Value creation requires a leap into the unknown and this often requires a leap of faith. More specifically, creating value requires action in the face of uncertainty. There seems to be something special about being action oriented, forward thinking and forward moving. Being action-oriented is not a characteristic of all firms or all people. To be proactive the organization must be willing to accept some risk.
How? Well, when the firm acts the result of its actions is unknown, so that is risky. Businesses that are unwilling to accept this risk will be less proactive and create less value. For example, consulting giant McKinsey completed a study of 1200 companies over a last twenty years. It showed that many of today’s industry leaders gained more ground during bad economic times as they took a leap of faith and increased spending during the 1990-1991 recession. The study found that Intel doubled its R&D spending to $780 million from 1989-1992. Ten years later during the first year of the 21st century IT slowdown Intel spent an awe inspiring $11.5 billion on R&D and capital expenditures which represented 45% of its revenue. Maybe there are reasons why Intel commands 82% of IT industry’s market share. In Las Vegas they might call that doubling down, for bold industry leaders like Intel, it is just business as usual.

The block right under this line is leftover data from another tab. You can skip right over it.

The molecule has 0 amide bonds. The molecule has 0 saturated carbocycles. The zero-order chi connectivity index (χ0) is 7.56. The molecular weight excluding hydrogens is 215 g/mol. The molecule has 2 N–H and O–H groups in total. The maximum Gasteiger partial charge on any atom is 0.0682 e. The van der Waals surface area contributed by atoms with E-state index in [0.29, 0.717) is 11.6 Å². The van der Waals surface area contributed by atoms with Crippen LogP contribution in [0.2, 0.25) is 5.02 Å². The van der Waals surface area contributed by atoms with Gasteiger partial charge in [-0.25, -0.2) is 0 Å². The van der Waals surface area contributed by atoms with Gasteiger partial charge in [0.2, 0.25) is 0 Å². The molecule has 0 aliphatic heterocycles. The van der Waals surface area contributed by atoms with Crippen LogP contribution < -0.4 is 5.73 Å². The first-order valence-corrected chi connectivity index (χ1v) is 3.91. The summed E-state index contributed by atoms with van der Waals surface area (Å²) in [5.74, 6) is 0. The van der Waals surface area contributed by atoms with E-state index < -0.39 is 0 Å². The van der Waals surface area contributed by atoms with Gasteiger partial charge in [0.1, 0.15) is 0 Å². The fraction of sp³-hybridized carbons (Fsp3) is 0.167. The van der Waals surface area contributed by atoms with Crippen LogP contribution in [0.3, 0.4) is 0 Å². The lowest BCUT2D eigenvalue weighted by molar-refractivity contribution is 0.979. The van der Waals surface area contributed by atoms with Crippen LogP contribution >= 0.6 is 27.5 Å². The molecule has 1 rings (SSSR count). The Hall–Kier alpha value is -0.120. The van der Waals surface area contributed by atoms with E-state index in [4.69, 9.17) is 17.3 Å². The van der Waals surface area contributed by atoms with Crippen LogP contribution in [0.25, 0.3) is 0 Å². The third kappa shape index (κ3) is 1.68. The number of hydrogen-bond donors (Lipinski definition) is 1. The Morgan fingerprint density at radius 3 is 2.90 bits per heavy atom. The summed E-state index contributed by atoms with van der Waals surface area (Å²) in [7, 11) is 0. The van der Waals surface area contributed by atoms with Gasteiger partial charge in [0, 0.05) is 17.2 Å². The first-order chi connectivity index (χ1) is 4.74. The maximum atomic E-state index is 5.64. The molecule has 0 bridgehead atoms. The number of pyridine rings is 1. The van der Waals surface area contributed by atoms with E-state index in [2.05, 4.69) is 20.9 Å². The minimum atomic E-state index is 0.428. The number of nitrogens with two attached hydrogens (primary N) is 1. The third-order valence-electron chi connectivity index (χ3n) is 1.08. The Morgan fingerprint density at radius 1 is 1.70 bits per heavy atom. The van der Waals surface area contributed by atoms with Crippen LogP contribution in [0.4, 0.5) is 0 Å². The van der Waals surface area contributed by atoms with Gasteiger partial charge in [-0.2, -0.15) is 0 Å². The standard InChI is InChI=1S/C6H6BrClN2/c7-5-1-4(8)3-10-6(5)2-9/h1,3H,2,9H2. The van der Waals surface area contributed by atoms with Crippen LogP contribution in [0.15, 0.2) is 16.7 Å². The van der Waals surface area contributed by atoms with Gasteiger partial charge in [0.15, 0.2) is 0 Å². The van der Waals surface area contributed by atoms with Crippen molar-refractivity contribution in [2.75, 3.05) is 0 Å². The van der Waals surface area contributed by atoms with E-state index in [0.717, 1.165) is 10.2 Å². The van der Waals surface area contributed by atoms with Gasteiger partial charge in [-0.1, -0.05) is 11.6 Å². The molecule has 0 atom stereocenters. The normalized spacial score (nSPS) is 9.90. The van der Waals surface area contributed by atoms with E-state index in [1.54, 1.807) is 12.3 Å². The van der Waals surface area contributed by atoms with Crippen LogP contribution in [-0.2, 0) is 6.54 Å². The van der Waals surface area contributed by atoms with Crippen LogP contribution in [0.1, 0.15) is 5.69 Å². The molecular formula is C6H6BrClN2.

Interesting enough Barry Diller said, “Now I don’t think I’ll (ever) go irrational but there are certain situations that are not rational, and they are great opportunities.” These not rational and sometimes even irrational situations often require a leap of faith. Diller was discussing the biggest mistake in his life when he dropped out of the bidding for Paramount Studios at $10 billion. The assets were subsequently sold for $20 billion. Diller said that he made this decision while he was still an administrator/manager and millionaire. He was unwilling to take that leap of faith then. However, he learned and was eventually rewarded for it. As a result he became the entrepreneur/manager and billionaire he is today.
Millionaires don’t believe in astrology, but billionaires do.
The lesson from this quote is twofold. First, millionaires are successful because they work hard. Billionaires are billionaires most likely because they were willing to take some huge leap of faith and believe in some crazy ideas that no one else believed. The second lesson is that billionaires are perhaps more open to exploiting ALL sources of information both traditional and non-traditional.
The successful business is entrepreneurial and willing to face uncertainty. These businesses have faith in the fact that they will either be successful or that they will be flexible enough to adjust to whatever outcome results. The truly successful organization must be willing to go out on a limb (and sometimes saw it off), just as the Vikings did. This is the leap of faith that great organization must have.